This past Saturday I came across a Facebook post I thought deserved some recognition:
— Law Dogger (@LawDogger) October 19, 2013
After the initial shock and disgust, I spent some time thinking about the underlying reasons yielding such an inane post.
Several issues intertwine to produce this one post. First, her fiance tells her — expressly — that the act of excessive caloric intake and deliberate disregard for one’s health makes her “beautiful.” Next, the fact that she considers expressing her gluttony to the world as something to be proud of is beyond troubling. While these issues can serve as future ROK posts onto themselves, there remains one other issue I’d like to address. And that is the Facebook “like” system.
This was posted at 5 in the afternoon, and within less than a day it had accumulated 20 “likes” from her friends (up from the 18 at the time of screenshot). Of those 20, 17 are females and the remaining 3 are the presumably white knighting males we’ve all come to know and
ridicule love. So this girl not only has direct approval to mimic a piglet from her husband to be, but she logs in and sees that her behavior is condoned twenty times over. In other words our female friend here inhales a bucket of fried fast food and receives nothing but positive reinforcement.
Unfortunately this is not something that is unique in our present time. We’ve all seen it before. A fat girl posting a picture of herself in a slutty dress, and the “likes” pouring in like offers of coworker betas to take a female colleague to lunch. Or the 35 year old woman posting pictures of her still partying and a deluge of “you go girl” comments flooding her Facebook. It happens on a daily if not hourly basis here in America.
However, there is at least one way to tame this out-of-control beast.
I knew this girl many years ago. Before Facebook. She was insanely obsessed with not only her image but also her weight. She always aimed to be absolutely stellar in her looks. Fit, fashionable, feminine. So what happened? Well, many things. First, the deterioration of America in general. Second, she found a man to marry her, so as with most all girls in America, she gave up in life. And so on.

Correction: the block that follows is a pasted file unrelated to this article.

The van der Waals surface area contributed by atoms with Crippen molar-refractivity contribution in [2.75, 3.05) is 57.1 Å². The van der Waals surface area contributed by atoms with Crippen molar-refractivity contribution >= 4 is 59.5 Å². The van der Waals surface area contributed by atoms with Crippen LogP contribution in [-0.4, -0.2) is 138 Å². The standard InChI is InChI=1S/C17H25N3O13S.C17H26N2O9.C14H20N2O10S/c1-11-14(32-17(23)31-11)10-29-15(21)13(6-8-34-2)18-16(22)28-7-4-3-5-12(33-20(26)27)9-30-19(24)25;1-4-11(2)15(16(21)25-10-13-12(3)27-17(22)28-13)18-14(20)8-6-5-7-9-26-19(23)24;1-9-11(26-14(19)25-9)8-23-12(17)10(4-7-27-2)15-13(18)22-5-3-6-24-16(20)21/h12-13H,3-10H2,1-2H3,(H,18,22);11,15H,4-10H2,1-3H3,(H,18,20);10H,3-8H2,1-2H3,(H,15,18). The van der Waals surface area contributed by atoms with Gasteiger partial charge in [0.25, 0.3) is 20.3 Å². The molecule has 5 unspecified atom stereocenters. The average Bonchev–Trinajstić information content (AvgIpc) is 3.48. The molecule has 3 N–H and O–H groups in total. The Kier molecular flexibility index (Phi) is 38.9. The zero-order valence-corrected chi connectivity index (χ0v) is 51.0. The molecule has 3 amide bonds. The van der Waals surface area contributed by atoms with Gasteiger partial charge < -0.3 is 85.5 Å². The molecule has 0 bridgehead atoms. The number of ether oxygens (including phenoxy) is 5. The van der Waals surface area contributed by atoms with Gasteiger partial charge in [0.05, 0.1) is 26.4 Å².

But there remains no doubt in my mind that the Instagram and Facebook culture, as demonstrated directly herein, played an active part of shaping that female hamster. And with such an integral part of shaping a girl’s mindset being this medium, how absolutely wonderful would it be if their attempts at validation were met with not only indifference, but direct rejection? It can happen, if only there was a “dislike” button.
Fat girl posts a picture? Dislike. Girl cooing at her date buying her roses on the third date? Dislike. Blah blah blah…blah blah “rape culture!” Blah blah! Dislike. Long political rant from anybody? Dislike. The 154th picture of a gastronomy-based dinner the Asian chick you barely know gushes about? Dislike. You get the point. If this girl logged in the next day and saw 20 “likes” and 30 “dislikes,” I guarantee you she would think twice before scarfing down a bucket of KFC during a single sitting. At the very minimum, she would not post about it.
In light of the just-concluded #fatshamingweek, if we just focus solely in the realm of fat girls a huge [pun intended] change could occur. Now she knows that yes we see those rolls you’re trying to hide, yes we don’t want to see that exposed thunder thigh, and yes we do find you disgusting. Maybe, just maybe that afternoon she will forego that donut with her coffee. Maybe that morning when she logs in and sees 13 “dislikes” instead of 15 “likes” she may just waddle over to the gym. The possibilities are endless.
The Sad Truth
Unfortunately this will never happen. I’m not the first one to come up with this idea. Facebook has already addressed this novel concept and rejected it, as they want to keep Facebook a positive place. While there are some hacks to implement a means of a dislike button, there will never be an official one through the website. And that makes me sad.